Business

Tricks and treats for online fundraisers

https://www.futurefundraisingnow.com/future-fundraising/2019/10/tricks-and-treats-for-online-fundraisers.html

Online fundraising is a lot like Halloween: Part fun, part scary. It has plenty of tricks and plenty of treats to keep you on your toes.

Online fundraising “tricks”

  • It’s a “cold” medium. The way people read email is different from traditional media. It’s fast, action-oriented, impatient. Not good for emotion and compassion — the basic ingredients of charitable giving. That explains the response/conversion rates — numbers that would sink the entire endeavor if it weren’t for the low cost.
  • The donors who really want you can (maybe) find you. The fanatics who really should be on your list can now Google you. They still might not find you, but you can improve your chances with good SEO.
  • The donors are younger. (This is also treat; see below.) Younger donors have low retention rates. That shows up in the comparatively poor retention of online donors.
  • It’s crowded. If you thought the mailbox was bad, with its dozens of competitors every day — think about the inbox: Someone who’s a habitual online donor probably gets a hundred or more emails per day from nonprofits that have something to say.
  • It’s cheap — so cheap, you can afford to be stupid. And being stupid is expensive, no matter how little it costs in the first place.

Online fundraising “treats”

  • The donors are younger. Younger donors give higher average gifts, and if you can keep them, they’ll stay around longer. The trick: define your target younger audience as those between 45 and 65.
  • Average gifts are high.
  • It’s two-way. Donors can actually interact with you. That’s a foundation for a meaningful relationship.
  • It’s multimedia. Do you have a cause that’s hard to capture with words? Online, you can show pictures, videos, live cams — whatever it is that makes the case.
  • It’s cheap. No spiraling postage, paper, printing costs. That makes a lot of things possible. It also lowers the risk of innovation.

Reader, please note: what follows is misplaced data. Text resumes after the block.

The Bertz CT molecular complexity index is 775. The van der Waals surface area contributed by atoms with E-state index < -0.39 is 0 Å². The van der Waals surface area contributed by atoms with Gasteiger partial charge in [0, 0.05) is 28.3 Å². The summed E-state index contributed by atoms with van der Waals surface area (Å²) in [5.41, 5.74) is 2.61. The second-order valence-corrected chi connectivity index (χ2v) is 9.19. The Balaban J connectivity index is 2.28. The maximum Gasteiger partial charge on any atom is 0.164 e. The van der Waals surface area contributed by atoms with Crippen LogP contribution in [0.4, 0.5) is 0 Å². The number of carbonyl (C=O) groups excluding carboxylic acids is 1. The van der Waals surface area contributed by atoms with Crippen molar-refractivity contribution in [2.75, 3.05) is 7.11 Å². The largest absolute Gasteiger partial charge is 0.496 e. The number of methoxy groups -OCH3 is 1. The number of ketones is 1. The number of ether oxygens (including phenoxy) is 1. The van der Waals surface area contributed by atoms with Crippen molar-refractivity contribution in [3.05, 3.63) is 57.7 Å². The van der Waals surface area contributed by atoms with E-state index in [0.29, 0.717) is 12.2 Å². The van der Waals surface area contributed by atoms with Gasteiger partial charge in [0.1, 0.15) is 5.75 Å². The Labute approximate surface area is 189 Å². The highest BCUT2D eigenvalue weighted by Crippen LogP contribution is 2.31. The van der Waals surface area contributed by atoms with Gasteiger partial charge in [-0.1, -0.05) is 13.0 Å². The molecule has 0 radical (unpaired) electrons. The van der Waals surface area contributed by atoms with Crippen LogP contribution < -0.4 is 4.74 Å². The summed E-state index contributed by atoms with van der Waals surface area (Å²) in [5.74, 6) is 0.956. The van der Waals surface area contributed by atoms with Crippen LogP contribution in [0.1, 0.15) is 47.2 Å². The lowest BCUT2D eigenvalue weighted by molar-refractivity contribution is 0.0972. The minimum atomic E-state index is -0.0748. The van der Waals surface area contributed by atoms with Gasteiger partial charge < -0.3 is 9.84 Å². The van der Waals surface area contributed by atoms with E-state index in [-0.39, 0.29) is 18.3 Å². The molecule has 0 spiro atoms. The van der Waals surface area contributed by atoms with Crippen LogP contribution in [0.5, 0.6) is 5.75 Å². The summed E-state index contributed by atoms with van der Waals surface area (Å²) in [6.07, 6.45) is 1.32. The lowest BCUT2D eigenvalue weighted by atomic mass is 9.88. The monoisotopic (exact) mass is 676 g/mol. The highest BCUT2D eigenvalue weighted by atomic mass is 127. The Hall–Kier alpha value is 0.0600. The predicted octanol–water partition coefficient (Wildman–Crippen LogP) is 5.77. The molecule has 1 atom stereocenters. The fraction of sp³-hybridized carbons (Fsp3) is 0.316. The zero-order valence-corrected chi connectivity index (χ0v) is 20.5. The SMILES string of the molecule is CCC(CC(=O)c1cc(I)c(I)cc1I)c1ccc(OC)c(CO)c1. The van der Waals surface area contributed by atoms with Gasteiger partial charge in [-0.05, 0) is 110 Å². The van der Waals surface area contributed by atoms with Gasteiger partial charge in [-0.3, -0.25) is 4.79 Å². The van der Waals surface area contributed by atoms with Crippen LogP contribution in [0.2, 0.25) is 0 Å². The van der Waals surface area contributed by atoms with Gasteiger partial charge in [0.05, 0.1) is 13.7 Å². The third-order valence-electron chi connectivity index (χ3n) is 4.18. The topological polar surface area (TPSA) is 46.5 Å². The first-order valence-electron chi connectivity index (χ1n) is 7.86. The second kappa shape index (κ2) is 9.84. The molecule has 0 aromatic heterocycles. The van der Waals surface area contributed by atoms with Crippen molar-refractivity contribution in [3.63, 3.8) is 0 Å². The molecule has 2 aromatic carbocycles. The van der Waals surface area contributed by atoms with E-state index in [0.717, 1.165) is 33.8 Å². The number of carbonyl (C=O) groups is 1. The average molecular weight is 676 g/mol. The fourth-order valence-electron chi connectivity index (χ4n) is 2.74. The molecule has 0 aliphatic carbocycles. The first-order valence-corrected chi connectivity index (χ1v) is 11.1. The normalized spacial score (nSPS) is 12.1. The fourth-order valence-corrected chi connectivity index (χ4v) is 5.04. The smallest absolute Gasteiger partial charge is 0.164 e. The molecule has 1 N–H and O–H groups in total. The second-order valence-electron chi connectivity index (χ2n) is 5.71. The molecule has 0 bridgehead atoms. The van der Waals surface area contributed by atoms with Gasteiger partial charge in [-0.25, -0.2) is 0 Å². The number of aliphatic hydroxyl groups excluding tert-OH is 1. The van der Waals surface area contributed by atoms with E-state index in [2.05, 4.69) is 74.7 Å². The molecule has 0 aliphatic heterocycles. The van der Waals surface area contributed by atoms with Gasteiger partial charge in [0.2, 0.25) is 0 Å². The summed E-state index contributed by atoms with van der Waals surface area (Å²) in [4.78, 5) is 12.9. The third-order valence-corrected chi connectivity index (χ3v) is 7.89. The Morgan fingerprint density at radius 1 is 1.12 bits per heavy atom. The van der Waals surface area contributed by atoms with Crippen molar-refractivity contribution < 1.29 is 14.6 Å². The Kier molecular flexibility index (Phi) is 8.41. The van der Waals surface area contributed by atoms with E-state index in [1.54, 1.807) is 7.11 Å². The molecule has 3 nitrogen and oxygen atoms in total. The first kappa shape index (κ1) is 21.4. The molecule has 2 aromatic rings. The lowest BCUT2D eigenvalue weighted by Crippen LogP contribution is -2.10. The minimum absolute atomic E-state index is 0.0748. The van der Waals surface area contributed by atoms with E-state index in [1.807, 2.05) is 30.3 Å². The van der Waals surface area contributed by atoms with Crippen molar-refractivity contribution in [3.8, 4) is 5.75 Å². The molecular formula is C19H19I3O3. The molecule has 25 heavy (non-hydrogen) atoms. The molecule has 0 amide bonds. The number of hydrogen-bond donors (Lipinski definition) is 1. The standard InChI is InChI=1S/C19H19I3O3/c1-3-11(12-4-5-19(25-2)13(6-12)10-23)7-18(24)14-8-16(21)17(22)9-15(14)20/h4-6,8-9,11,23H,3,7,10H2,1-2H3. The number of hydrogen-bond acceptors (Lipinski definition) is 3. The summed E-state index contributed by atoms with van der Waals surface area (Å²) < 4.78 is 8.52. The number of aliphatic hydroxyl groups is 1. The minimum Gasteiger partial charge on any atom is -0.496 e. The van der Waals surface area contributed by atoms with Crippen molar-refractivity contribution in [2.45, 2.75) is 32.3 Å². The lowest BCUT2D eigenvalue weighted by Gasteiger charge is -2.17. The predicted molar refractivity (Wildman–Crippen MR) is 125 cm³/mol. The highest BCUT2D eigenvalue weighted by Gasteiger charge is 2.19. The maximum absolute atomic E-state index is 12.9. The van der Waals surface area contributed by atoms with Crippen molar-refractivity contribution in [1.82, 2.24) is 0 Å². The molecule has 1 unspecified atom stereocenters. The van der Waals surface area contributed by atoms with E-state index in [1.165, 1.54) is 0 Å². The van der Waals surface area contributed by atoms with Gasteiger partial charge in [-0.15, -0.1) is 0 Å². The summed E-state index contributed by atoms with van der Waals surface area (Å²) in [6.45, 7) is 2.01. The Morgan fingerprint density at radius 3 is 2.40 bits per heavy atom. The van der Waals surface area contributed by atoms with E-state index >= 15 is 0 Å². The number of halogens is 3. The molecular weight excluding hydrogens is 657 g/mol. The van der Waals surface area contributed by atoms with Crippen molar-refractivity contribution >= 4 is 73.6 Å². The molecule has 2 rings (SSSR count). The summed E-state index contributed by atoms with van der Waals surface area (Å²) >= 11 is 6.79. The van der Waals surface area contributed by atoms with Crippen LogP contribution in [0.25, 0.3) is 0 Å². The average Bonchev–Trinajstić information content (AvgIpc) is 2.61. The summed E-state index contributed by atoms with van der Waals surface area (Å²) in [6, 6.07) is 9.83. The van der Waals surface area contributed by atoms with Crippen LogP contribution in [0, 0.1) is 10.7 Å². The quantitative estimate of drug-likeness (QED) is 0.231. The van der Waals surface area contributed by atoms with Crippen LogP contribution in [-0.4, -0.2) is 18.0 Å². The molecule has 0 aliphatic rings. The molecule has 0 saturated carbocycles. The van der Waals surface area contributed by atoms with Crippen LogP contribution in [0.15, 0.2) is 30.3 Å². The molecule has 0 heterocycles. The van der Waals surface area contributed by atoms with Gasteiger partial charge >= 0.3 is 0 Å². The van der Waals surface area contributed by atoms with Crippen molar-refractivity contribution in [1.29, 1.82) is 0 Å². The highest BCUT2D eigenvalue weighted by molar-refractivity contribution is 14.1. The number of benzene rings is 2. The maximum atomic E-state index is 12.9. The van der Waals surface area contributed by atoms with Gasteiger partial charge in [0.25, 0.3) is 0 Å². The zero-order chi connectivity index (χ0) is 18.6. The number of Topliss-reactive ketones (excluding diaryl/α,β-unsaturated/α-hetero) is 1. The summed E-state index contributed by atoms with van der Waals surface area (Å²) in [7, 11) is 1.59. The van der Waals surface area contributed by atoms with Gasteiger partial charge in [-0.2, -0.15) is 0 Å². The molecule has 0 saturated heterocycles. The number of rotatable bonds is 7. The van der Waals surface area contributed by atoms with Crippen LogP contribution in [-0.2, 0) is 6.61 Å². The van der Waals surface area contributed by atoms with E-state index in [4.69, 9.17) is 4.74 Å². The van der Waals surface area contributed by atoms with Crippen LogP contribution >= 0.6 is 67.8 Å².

(This post first appeared on October 31, 2013.)

https://www.futurefundraisingnow.com/future-fundraising/2019/10/tricks-and-treats-for-online-fundraisers.html

Online fundraising is a lot like Halloween: Part fun, part scary. It has plenty of tricks and plenty of treats to keep you on your toes.

Online fundraising “tricks”

  • It’s a “cold” medium. The way people read email is different from traditional media. It’s fast, action-oriented, impatient. Not good for emotion and compassion — the basic ingredients of charitable giving. That explains the response/conversion rates — numbers that would sink the entire endeavor if it weren’t for the low cost.
  • The donors who really want you can (maybe) find you. The fanatics who really should be on your list can now Google you. They still might not find you, but you can improve your chances with good SEO.
  • The donors are younger. (This is also treat; see below.) Younger donors have low retention rates. That shows up in the comparatively poor retention of online donors.
  • It’s crowded. If you thought the mailbox was bad, with its dozens of competitors every day — think about the inbox: Someone who’s a habitual online donor probably gets a hundred or more emails per day from nonprofits that have something to say.
  • It’s cheap — so cheap, you can afford to be stupid. And being stupid is expensive, no matter how little it costs in the first place.

Online fundraising “treats”

  • The donors are younger. Younger donors give higher average gifts, and if you can keep them, they’ll stay around longer. The trick: define your target younger audience as those between 45 and 65.
  • Average gifts are high.
  • It’s two-way. Donors can actually interact with you. That’s a foundation for a meaningful relationship.
  • It’s multimedia. Do you have a cause that’s hard to capture with words? Online, you can show pictures, videos, live cams — whatever it is that makes the case.
  • It’s cheap. No spiraling postage, paper, printing costs. That makes a lot of things possible. It also lowers the risk of innovation.

(This post first appeared on October 31, 2013.)

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